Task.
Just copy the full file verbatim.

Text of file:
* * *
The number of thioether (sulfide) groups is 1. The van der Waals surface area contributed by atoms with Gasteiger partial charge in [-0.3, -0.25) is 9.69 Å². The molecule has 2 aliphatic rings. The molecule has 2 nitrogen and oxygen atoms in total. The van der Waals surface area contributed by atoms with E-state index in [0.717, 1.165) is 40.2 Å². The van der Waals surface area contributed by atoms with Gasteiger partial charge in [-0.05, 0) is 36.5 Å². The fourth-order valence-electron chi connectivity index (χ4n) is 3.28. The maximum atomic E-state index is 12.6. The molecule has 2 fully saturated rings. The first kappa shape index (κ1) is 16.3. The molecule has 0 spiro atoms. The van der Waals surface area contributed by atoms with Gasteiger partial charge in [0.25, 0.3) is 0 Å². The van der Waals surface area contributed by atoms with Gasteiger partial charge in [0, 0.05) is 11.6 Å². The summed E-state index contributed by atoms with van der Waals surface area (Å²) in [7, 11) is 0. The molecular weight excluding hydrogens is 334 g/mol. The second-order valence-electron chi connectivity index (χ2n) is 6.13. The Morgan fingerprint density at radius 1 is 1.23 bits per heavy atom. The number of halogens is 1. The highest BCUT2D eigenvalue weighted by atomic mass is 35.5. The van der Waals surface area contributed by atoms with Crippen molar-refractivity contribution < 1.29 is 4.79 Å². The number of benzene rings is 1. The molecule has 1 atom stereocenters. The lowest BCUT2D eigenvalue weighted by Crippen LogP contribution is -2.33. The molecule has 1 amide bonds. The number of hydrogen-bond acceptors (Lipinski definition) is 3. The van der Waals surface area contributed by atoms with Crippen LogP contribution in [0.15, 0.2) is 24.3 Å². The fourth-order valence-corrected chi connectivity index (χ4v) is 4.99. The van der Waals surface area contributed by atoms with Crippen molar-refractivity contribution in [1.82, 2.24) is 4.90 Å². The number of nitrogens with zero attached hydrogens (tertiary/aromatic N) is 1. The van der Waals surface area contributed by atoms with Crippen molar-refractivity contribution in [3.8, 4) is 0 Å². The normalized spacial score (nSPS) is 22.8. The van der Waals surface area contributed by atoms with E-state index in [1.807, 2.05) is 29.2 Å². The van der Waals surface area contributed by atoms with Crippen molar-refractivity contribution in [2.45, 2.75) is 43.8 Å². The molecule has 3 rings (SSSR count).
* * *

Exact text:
The number of thioether (sulfide) groups is 1. The van der Waals surface area contributed by atoms with Gasteiger partial charge in [-0.3, -0.25) is 9.69 Å². The molecule has 2 aliphatic rings. The molecule has 2 nitrogen and oxygen atoms in total. The van der Waals surface area contributed by atoms with E-state index in [0.717, 1.165) is 40.2 Å². The van der Waals surface area contributed by atoms with Gasteiger partial charge in [-0.05, 0) is 36.5 Å². The fourth-order valence-electron chi connectivity index (χ4n) is 3.28. The maximum atomic E-state index is 12.6. The molecule has 2 fully saturated rings. The first kappa shape index (κ1) is 16.3. The molecule has 0 spiro atoms. The van der Waals surface area contributed by atoms with Gasteiger partial charge in [0.25, 0.3) is 0 Å². The van der Waals surface area contributed by atoms with Gasteiger partial charge in [0, 0.05) is 11.6 Å². The summed E-state index contributed by atoms with van der Waals surface area (Å²) in [7, 11) is 0. The molecular weight excluding hydrogens is 334 g/mol. The second-order valence-electron chi connectivity index (χ2n) is 6.13. The Morgan fingerprint density at radius 1 is 1.23 bits per heavy atom. The number of halogens is 1. The highest BCUT2D eigenvalue weighted by atomic mass is 35.5. The van der Waals surface area contributed by atoms with Crippen molar-refractivity contribution < 1.29 is 4.79 Å². The number of benzene rings is 1. The molecule has 1 atom stereocenters. The lowest BCUT2D eigenvalue weighted by Crippen LogP contribution is -2.33. The molecule has 1 amide bonds. The number of hydrogen-bond acceptors (Lipinski definition) is 3. The van der Waals surface area contributed by atoms with Crippen LogP contribution in [0.15, 0.2) is 24.3 Å². The fourth-order valence-corrected chi connectivity index (χ4v) is 4.99. The van der Waals surface area contributed by atoms with Crippen molar-refractivity contribution in [1.82, 2.24) is 4.90 Å². The number of nitrogens with zero attached hydrogens (tertiary/aromatic N) is 1. The van der Waals surface area contributed by atoms with Crippen molar-refractivity contribution in [3.8, 4) is 0 Å². The normalized spacial score (nSPS) is 22.8. The van der Waals surface area contributed by atoms with E-state index in [1.807, 2.05) is 29.2 Å². The van der Waals surface area contributed by atoms with Crippen molar-refractivity contribution in [2.45, 2.75) is 43.8 Å². The molecule has 3 rings (SSSR count).